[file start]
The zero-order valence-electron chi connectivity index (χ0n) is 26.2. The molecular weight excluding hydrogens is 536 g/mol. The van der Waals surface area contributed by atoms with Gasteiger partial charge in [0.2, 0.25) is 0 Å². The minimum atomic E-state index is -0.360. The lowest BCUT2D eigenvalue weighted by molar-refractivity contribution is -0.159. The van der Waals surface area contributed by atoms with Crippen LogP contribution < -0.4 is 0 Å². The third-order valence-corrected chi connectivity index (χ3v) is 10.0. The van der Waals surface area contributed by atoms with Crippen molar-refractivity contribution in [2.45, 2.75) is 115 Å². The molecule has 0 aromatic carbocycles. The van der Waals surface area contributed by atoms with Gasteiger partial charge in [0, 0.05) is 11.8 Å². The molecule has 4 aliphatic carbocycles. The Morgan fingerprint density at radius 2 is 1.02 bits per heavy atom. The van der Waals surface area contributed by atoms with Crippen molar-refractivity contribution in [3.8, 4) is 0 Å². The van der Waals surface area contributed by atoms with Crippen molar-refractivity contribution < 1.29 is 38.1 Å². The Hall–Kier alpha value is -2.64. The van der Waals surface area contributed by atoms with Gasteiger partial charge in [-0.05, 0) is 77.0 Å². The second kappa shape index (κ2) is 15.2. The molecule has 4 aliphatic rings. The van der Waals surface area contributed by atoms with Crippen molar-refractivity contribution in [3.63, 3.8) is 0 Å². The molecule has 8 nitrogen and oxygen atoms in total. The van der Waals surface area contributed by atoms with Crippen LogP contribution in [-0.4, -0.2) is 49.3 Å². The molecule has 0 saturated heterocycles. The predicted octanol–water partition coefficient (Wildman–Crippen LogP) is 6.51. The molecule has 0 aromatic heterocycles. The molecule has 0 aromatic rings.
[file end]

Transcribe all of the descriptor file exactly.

The zero-order valence-electron chi connectivity index (χ0n) is 26.2. The molecular weight excluding hydrogens is 536 g/mol. The van der Waals surface area contributed by atoms with Gasteiger partial charge in [0.2, 0.25) is 0 Å². The minimum atomic E-state index is -0.360. The lowest BCUT2D eigenvalue weighted by molar-refractivity contribution is -0.159. The van der Waals surface area contributed by atoms with Crippen LogP contribution < -0.4 is 0 Å². The third-order valence-corrected chi connectivity index (χ3v) is 10.0. The van der Waals surface area contributed by atoms with Crippen molar-refractivity contribution in [2.45, 2.75) is 115 Å². The molecule has 0 aromatic carbocycles. The van der Waals surface area contributed by atoms with Gasteiger partial charge in [0, 0.05) is 11.8 Å². The molecule has 4 aliphatic carbocycles. The Morgan fingerprint density at radius 2 is 1.02 bits per heavy atom. The van der Waals surface area contributed by atoms with Crippen molar-refractivity contribution in [3.8, 4) is 0 Å². The van der Waals surface area contributed by atoms with Crippen molar-refractivity contribution < 1.29 is 38.1 Å². The Hall–Kier alpha value is -2.64. The van der Waals surface area contributed by atoms with Gasteiger partial charge in [-0.05, 0) is 77.0 Å². The second kappa shape index (κ2) is 15.2. The molecule has 4 aliphatic rings. The van der Waals surface area contributed by atoms with Crippen molar-refractivity contribution in [3.63, 3.8) is 0 Å². The molecule has 8 nitrogen and oxygen atoms in total. The van der Waals surface area contributed by atoms with Crippen LogP contribution in [-0.4, -0.2) is 49.3 Å². The molecule has 0 saturated heterocycles. The predicted octanol–water partition coefficient (Wildman–Crippen LogP) is 6.51. The molecule has 0 aromatic heterocycles. The molecule has 0 aromatic rings.